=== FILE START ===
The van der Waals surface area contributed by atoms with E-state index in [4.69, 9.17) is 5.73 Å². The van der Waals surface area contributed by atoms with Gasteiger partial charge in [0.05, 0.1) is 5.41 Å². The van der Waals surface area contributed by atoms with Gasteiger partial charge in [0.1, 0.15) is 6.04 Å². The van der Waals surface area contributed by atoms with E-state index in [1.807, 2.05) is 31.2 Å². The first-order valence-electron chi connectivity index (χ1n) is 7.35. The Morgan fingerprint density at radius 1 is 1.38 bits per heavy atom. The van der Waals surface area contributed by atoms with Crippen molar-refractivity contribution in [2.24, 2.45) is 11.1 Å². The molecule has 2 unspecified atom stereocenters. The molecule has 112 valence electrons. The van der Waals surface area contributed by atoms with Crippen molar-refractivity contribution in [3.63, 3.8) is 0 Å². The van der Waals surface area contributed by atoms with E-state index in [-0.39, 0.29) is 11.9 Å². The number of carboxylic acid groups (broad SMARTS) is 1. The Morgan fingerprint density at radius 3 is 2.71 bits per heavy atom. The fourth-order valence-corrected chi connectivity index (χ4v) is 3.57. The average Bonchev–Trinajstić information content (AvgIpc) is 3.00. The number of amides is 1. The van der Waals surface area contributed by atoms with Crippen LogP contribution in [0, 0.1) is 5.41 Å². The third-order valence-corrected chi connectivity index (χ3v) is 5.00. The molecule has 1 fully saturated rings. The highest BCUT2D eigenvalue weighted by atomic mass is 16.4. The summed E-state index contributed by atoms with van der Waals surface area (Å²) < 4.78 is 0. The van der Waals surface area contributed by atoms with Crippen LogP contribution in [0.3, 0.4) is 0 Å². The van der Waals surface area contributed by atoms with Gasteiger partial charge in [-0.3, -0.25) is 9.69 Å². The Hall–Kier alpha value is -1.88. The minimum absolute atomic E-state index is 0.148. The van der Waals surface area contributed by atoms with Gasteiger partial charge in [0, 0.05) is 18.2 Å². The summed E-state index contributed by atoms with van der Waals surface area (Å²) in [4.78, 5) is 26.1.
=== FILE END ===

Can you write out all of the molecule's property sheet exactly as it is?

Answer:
The van der Waals surface area contributed by atoms with E-state index in [4.69, 9.17) is 5.73 Å². The van der Waals surface area contributed by atoms with Gasteiger partial charge in [0.05, 0.1) is 5.41 Å². The van der Waals surface area contributed by atoms with Gasteiger partial charge in [0.1, 0.15) is 6.04 Å². The van der Waals surface area contributed by atoms with E-state index in [1.807, 2.05) is 31.2 Å². The first-order valence-electron chi connectivity index (χ1n) is 7.35. The Morgan fingerprint density at radius 1 is 1.38 bits per heavy atom. The van der Waals surface area contributed by atoms with Crippen molar-refractivity contribution in [2.24, 2.45) is 11.1 Å². The molecule has 2 unspecified atom stereocenters. The molecule has 112 valence electrons. The van der Waals surface area contributed by atoms with Crippen molar-refractivity contribution in [3.63, 3.8) is 0 Å². The van der Waals surface area contributed by atoms with E-state index in [-0.39, 0.29) is 11.9 Å². The number of carboxylic acid groups (broad SMARTS) is 1. The Morgan fingerprint density at radius 3 is 2.71 bits per heavy atom. The fourth-order valence-corrected chi connectivity index (χ4v) is 3.57. The average Bonchev–Trinajstić information content (AvgIpc) is 3.00. The number of amides is 1. The van der Waals surface area contributed by atoms with Crippen LogP contribution in [0, 0.1) is 5.41 Å². The third-order valence-corrected chi connectivity index (χ3v) is 5.00. The molecule has 1 fully saturated rings. The highest BCUT2D eigenvalue weighted by atomic mass is 16.4. The summed E-state index contributed by atoms with van der Waals surface area (Å²) < 4.78 is 0. The van der Waals surface area contributed by atoms with Crippen LogP contribution in [0.3, 0.4) is 0 Å². The van der Waals surface area contributed by atoms with Gasteiger partial charge in [-0.3, -0.25) is 9.69 Å². The Hall–Kier alpha value is -1.88. The minimum absolute atomic E-state index is 0.148. The van der Waals surface area contributed by atoms with Gasteiger partial charge in [0, 0.05) is 18.2 Å². The summed E-state index contributed by atoms with van der Waals surface area (Å²) in [4.78, 5) is 26.1.